Monday, October 01, 2007
The accidental crack in the wall.
About four years ago I moved into my apartment and shortly thereafter punched a hole in my bathroom wall by accident with my knee (see above photo). At the time I was bewildered that the wall would crumble in so easily, kind of like the shell on a hard boiled egg. It is a known fact that I do not possess super strength, super eating abilities... maybe, when compared to the average Canadian but not super strength. The wall was therefore quite brittle, thin and cheaply constructed.
Today, the first day of October and the last month of my residence in the apartment was the fire I needed to start fixing up the hole and restoring the apartment to it's former glory (if there was such a thing). That and my landlord wanting to take photos to be used for ads in the apartment for rental classifieds.
As I'm not a house construction kind of guy and was feeling too lazy to look up how to fix a plaster wall on the internet or in a book I decided to be creative. The first step was to cut around the crack to leave a hole. I got the idea from fixing holes in bike tires over the years. You clean the hole of stuff before putting on the patch. Same kind of thing.
Once the hole was made I looked to see if there was a way to glue, screw, or nail a flat piece of wood or something to hold the plaster filler in place. The only thing I could see was the plastic from the show stall. I could puncture that or I'd spring a leak. I needed some other solution. The reason the wall crumbled so easily was that the only thing holding up the plaster (because there was a hole made there before) was the dried paint. The job of filling the previous hole was done pretty poorly.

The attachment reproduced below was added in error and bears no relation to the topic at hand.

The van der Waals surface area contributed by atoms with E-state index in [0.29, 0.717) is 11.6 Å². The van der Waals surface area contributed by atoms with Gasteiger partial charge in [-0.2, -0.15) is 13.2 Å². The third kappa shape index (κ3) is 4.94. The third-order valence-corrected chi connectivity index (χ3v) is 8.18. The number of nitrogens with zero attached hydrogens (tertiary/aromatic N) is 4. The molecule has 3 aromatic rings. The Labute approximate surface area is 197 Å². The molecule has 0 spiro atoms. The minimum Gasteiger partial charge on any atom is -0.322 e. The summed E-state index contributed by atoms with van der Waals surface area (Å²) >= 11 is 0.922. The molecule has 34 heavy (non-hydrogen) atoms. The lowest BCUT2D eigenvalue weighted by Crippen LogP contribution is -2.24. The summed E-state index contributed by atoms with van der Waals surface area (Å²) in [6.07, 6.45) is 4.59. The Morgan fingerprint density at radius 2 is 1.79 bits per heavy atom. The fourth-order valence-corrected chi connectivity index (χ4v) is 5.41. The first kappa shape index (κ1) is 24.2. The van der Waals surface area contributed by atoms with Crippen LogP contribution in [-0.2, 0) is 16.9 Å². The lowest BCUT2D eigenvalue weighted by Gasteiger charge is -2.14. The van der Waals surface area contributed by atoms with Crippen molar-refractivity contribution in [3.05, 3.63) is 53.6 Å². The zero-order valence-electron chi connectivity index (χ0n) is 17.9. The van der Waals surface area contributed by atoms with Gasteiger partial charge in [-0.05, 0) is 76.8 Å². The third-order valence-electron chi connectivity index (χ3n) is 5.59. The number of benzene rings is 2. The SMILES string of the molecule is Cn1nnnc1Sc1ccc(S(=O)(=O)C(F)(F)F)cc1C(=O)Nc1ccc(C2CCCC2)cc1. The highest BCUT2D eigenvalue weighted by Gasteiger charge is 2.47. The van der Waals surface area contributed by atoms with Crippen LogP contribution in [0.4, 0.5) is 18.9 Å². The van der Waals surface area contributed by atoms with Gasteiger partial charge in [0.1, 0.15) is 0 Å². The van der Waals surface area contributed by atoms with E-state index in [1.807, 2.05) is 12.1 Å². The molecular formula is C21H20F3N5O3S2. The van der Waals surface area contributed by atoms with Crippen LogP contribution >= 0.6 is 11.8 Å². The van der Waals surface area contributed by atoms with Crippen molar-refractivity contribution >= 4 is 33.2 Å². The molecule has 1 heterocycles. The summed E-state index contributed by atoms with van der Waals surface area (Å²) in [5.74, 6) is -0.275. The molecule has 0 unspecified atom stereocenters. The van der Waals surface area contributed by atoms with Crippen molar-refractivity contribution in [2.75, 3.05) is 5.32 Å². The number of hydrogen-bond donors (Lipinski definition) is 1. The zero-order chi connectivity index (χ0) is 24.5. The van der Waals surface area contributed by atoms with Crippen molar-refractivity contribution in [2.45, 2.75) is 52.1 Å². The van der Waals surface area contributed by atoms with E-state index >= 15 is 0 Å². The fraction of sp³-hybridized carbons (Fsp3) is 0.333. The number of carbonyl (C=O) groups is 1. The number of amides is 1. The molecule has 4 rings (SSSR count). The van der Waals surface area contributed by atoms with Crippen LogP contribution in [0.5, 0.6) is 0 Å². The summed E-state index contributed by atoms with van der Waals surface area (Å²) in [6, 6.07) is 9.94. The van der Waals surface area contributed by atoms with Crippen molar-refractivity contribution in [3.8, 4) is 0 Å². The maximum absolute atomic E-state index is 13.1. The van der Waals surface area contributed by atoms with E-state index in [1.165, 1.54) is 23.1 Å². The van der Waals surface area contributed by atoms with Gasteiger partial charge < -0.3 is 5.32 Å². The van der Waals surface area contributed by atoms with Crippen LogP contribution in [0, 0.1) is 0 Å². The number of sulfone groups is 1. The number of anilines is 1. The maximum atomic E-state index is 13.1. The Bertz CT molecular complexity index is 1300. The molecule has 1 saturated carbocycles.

A few years ago I watched a video on making vinyl models kits. Since a lot of vinyl kits are of humanoid characters there's a lot of hollow parts (arms, legs, torsos). The video showed the model builder pour foam into the vinyl before gluing the pieces together. The foam would ensure that the model didn't fall in on itself later on. I walked by a display of spray on foam once at a home depot. A can was sprayed with another can onto cardboard. This resulted in the first can being securely held in place. A lightbulb went off in my head and this is where I got the idea to spray foam into the hole to A) hold the plaster, but B) to make sure there was support after the plaster had been placed in the hole.
So that's what I did. The foam is a sticky substance that pretty much sticks to anything. I tested a squirt of foam into an empty peanut butter jar first. It seemed to work so I filled the hole with foam.
the foam added... Yikes! It's coming out of the hole.
The Foam expanded a lot more than I had planned but once dry with a X-acto knife I cut off the excess piece coming out of the wall and made a foam pit. The whole process made me think of "Devil in the Dark" the Star Trek episode where Spock has to heal the Horta with cement. It's the same episode where McCoy says "I'm a doctor not a brick layer". For a brief moment I thought of putting the words "NO KILL I" into the plaster. The idea went away when I thought of the landlord's reaction.
The foam carved out
The foam pit was eventually covered with plaster. I used a tub of premixed polyfil which ended up taking four days to dry completely. Probably because the bathroom is a humid environment. I took the picture below before it dried completely. Once dry I sanded down the wall to make a smooth surface. There were a few divots from where the plaster had air pockets so I applied a second coat. In the end the wall looked pretty good.
The first pass on filling the hole.